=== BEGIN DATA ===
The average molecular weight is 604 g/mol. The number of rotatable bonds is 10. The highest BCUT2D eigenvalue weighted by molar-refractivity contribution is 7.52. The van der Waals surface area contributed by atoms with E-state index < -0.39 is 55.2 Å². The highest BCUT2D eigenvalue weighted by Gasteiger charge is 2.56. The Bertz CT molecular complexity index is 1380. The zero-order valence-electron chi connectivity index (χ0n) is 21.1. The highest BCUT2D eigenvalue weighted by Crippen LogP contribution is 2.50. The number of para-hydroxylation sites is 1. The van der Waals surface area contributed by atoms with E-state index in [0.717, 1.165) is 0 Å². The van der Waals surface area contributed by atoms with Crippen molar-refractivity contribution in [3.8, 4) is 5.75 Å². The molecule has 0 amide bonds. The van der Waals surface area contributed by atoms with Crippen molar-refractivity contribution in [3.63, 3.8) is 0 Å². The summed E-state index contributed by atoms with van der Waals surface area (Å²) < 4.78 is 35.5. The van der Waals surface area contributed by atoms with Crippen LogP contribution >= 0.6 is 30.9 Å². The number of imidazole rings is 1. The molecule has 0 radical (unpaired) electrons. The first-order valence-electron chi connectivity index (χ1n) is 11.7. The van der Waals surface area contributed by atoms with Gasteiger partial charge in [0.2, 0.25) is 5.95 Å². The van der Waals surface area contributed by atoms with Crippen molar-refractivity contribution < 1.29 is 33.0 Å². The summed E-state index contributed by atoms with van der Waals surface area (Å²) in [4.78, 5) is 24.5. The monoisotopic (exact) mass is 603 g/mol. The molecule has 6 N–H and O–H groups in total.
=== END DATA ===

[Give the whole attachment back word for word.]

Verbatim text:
The average molecular weight is 604 g/mol. The number of rotatable bonds is 10. The highest BCUT2D eigenvalue weighted by molar-refractivity contribution is 7.52. The van der Waals surface area contributed by atoms with E-state index < -0.39 is 55.2 Å². The highest BCUT2D eigenvalue weighted by Gasteiger charge is 2.56. The Bertz CT molecular complexity index is 1380. The zero-order valence-electron chi connectivity index (χ0n) is 21.1. The highest BCUT2D eigenvalue weighted by Crippen LogP contribution is 2.50. The number of para-hydroxylation sites is 1. The van der Waals surface area contributed by atoms with E-state index in [0.717, 1.165) is 0 Å². The van der Waals surface area contributed by atoms with Crippen molar-refractivity contribution in [3.8, 4) is 5.75 Å². The molecule has 0 amide bonds. The van der Waals surface area contributed by atoms with Crippen molar-refractivity contribution in [3.63, 3.8) is 0 Å². The summed E-state index contributed by atoms with van der Waals surface area (Å²) < 4.78 is 35.5. The van der Waals surface area contributed by atoms with Crippen LogP contribution >= 0.6 is 30.9 Å². The number of imidazole rings is 1. The molecule has 0 radical (unpaired) electrons. The first-order valence-electron chi connectivity index (χ1n) is 11.7. The van der Waals surface area contributed by atoms with Gasteiger partial charge in [0.2, 0.25) is 5.95 Å². The van der Waals surface area contributed by atoms with Crippen molar-refractivity contribution < 1.29 is 33.0 Å². The summed E-state index contributed by atoms with van der Waals surface area (Å²) in [4.78, 5) is 24.5. The monoisotopic (exact) mass is 603 g/mol. The molecule has 6 N–H and O–H groups in total.